Just got the call the kidlet's been waiting for

Boston Public Schools are closed on Friday. This was followed by a few minutes later by a press release from the mayor's office with the following sub-headline:

Extended vacation one last gift from Mayor Menino to students of Boston

Also:

A Snow Emergency and parking ban for the City of Boston will take effect TOMORROW, Thursday, January 2 at NOON. Boston Public Schools will be CLOSED FRIDAY, January 3. City business will be as usual tomorrow. Discounted parking will be available at 10 a.m. at several parking lots and garages to cars that display Boston resident parking stickers: http://www.cityofboston.gov/snow/parkingmap.asp

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Comments

Space Savers!

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Let the space saver stories begin!

(I'm sure space savers were already out in certain parts of the city before New Year's Day!!)

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12

No

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BPS wasn't supposed to start after the break until Friday, so there was never any school tomorrow anyway.

Soon the MBTA will be

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Soon the MBTA will be adopting Hubway's 3 season schedule and close preemptively for the winter.

The MBTA has a habit of quietly stopping to do things they've always done and then claiming they could never do that same thing because it is impossible to do in the first place.

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Preemptive Closures

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People don't believe me when I tell them the T actually ran during the famed Blizzard of 78. Or, I should say, it ran until it could no longer operate due to conditions. At least the intent was there to operate as long as possible. People basically just carried on. Now everything preemptively closes days before a flake of snow even falls. When did that nonsense start?

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Not entirely nonsense

The Blizzard of '78 was poorly/not predicted.

The Hurricane of '38 was poorly/not predicted.

Guess what? PEOPLE DIED.

We now have far more accurate predictions well ahead of time. That's why the preemptive cancellations - why put people in danger? Our school district's superintendent decided to hold school despite forecasts a few years back, and I ended up with a house full of my son's stranded friends who couldn't get home and whose parents couldn't get them when the bus company cancelled the hill bus (the one that goes where MBTA buses can't) due to the weather. Also figure in that we are going to have extreme cold temps on the heels of this storm, and the prospect of heating up and booting up schools for one day where you might end up with stranded kids and teachers doesn't seem wise.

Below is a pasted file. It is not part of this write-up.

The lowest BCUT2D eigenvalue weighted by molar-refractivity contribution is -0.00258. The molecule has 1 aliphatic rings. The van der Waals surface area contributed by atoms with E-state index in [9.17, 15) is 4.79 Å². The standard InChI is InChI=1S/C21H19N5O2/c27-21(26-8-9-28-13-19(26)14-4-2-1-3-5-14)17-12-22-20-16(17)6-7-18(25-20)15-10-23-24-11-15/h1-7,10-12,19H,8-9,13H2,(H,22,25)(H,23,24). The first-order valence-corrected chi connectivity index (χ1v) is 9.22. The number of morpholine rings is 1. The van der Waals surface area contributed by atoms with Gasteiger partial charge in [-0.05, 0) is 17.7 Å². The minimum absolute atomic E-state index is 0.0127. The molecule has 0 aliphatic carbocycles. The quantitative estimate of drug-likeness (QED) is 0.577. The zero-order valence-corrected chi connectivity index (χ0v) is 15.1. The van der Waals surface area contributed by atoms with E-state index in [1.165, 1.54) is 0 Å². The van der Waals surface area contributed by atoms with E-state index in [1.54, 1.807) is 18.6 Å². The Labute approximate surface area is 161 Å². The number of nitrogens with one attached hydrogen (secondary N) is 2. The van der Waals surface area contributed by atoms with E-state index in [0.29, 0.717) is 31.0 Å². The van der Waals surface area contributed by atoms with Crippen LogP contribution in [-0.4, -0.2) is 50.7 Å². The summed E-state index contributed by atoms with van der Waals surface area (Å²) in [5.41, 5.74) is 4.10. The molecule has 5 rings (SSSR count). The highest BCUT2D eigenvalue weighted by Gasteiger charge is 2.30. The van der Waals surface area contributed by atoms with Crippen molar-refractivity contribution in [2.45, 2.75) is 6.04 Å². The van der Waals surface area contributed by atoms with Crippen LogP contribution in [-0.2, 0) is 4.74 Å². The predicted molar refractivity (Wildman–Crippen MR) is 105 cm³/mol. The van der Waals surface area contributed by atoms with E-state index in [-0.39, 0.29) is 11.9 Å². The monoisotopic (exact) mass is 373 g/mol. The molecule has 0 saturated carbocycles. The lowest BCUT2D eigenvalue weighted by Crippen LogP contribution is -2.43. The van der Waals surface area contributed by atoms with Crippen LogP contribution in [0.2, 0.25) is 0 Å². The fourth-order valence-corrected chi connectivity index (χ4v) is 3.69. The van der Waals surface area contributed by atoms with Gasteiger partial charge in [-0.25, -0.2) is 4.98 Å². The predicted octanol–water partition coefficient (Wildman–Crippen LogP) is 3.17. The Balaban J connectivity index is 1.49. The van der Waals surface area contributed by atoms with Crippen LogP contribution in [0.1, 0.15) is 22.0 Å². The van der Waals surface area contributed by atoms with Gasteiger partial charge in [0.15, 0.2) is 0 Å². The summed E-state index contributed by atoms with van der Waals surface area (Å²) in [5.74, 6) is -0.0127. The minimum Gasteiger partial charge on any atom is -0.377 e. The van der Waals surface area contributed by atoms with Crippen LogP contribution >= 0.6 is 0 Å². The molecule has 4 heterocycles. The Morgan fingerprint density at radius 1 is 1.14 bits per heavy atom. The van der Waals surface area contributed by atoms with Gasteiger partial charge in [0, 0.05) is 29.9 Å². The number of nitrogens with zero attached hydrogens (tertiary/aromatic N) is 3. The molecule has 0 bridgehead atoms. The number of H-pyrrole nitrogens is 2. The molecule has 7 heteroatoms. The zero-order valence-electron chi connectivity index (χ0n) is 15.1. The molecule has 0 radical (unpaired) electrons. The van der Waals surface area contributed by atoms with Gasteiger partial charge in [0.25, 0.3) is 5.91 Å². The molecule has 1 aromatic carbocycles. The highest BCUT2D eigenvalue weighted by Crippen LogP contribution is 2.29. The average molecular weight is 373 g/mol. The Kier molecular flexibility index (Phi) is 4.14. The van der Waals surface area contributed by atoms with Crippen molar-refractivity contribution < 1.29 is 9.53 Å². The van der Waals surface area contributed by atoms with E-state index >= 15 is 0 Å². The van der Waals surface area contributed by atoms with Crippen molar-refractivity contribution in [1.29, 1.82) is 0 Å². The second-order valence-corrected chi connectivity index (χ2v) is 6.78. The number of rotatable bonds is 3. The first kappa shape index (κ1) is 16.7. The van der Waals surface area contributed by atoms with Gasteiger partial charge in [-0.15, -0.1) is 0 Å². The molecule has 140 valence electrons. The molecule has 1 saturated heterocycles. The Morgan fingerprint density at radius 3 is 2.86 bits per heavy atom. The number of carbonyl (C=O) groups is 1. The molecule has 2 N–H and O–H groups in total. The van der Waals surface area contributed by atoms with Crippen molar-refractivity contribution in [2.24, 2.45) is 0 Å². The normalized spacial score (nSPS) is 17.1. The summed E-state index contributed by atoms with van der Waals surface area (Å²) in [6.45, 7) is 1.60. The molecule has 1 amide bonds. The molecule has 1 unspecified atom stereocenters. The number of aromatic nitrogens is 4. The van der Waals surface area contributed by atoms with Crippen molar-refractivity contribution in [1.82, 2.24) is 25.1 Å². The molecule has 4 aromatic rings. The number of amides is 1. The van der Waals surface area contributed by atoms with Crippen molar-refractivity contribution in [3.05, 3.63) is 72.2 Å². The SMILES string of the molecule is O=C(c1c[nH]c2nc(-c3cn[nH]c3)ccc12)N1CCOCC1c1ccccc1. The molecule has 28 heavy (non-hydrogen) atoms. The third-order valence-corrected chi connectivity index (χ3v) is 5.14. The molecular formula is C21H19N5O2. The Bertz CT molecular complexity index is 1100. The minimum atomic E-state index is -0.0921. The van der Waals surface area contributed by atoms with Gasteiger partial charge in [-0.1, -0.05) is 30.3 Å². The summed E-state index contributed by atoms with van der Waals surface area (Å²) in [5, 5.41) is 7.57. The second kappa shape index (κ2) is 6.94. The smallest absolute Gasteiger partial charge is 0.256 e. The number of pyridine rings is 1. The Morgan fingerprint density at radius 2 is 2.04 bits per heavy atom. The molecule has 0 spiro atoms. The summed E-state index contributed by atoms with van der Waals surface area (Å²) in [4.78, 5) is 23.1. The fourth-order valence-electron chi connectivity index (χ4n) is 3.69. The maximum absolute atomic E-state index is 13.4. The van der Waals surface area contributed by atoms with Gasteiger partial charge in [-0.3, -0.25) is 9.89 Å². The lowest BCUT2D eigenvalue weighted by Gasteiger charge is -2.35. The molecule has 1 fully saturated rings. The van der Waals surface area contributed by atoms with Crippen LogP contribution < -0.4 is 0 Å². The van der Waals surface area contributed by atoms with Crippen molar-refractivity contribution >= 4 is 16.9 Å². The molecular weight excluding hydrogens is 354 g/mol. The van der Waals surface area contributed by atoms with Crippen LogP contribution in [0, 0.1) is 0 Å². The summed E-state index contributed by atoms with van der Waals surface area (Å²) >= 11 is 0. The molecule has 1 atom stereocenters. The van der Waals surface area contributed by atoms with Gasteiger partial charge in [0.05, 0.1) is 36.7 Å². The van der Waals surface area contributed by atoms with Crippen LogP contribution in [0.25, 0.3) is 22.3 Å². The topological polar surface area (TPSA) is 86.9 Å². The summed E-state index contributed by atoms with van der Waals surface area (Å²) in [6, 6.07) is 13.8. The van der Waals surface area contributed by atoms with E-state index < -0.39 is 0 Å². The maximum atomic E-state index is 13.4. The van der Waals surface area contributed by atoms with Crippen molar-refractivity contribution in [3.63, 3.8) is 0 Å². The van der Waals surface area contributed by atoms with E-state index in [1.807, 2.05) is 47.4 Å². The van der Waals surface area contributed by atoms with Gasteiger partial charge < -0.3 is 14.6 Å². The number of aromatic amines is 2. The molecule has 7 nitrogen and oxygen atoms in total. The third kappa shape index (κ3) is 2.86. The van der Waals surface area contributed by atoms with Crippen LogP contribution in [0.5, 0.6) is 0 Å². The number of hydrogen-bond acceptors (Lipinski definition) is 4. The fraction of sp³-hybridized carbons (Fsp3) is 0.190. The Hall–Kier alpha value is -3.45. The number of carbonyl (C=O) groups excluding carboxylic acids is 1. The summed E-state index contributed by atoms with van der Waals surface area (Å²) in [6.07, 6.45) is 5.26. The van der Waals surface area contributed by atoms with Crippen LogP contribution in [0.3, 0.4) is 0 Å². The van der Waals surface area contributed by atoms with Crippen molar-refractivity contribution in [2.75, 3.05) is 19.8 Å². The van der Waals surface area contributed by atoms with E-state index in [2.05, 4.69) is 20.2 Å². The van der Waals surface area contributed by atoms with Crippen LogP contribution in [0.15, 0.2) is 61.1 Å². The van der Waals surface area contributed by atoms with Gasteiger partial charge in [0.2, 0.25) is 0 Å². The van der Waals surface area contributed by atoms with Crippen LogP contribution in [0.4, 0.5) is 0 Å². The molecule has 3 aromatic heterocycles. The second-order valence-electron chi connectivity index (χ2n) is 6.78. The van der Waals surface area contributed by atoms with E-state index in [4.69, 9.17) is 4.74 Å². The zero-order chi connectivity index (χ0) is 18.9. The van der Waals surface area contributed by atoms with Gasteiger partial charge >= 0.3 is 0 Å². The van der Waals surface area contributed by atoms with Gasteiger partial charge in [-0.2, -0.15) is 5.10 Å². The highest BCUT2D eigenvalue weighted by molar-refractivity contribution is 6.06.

People didn't used to be smarter or tougher - they used to die, they got surprised and stuck, or they managed.

UPDATE: The Mr. says that T employees in the 1978 blizzard were told to stay home if they were already home, and the T shut down when the extent of the storm was understood.

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Human life is important, but

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Human life is important, but only up to a point, albeit a high point. You can't use it as the fulcrum for an argument of issues that are larger and more far reaching to society at large than the local transit ability to get through a snow storm (and, by the way, the T subways can certainly run just fine in the snow). Your reasoning that the fear of the *potential* for people dying, and therefore NOT doing something that might have otherwise been done and done well, means you're already hamstrung by the message reiterated by an alarmist and overly dramatic sense of "news," - really just a way of screaming "look at me, no ME, NO ME" louder and louder every year.

Our transport technology has never been better, and is constantly improving (disc brakes, 4wd cars common place, freaking collision *avoidance*?!?!). Life support and saving tech is the same. People are still gonna die because they made mistakes.

Good old common sense, knowing ones limitations, learned skills, and experience - these are the things each individual must take upon themselves to evaluate, and decide weather to drive that car, bus, train, jump that puddle, cross the street, step on the brakes or look at your damned phone, etc. Live your life on our planet while you're here, not at home, curled up in fear. (hehe)

Don't forget ...

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wear tin foil on your head to "foil" the rays of mind control and dilute dilute dilute!

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This is neither a blizzard

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This is neither a blizzard nor a hurricane. Twenty years ago, I would have been waiting for my school to show up on the screen, and it never would. Not for a few inches of snow. We do shut shit down far faster and for less snow than we used to, and not because people have been dying all over the place. However, it IS safer and we can avoid people ditching their cars on the roads.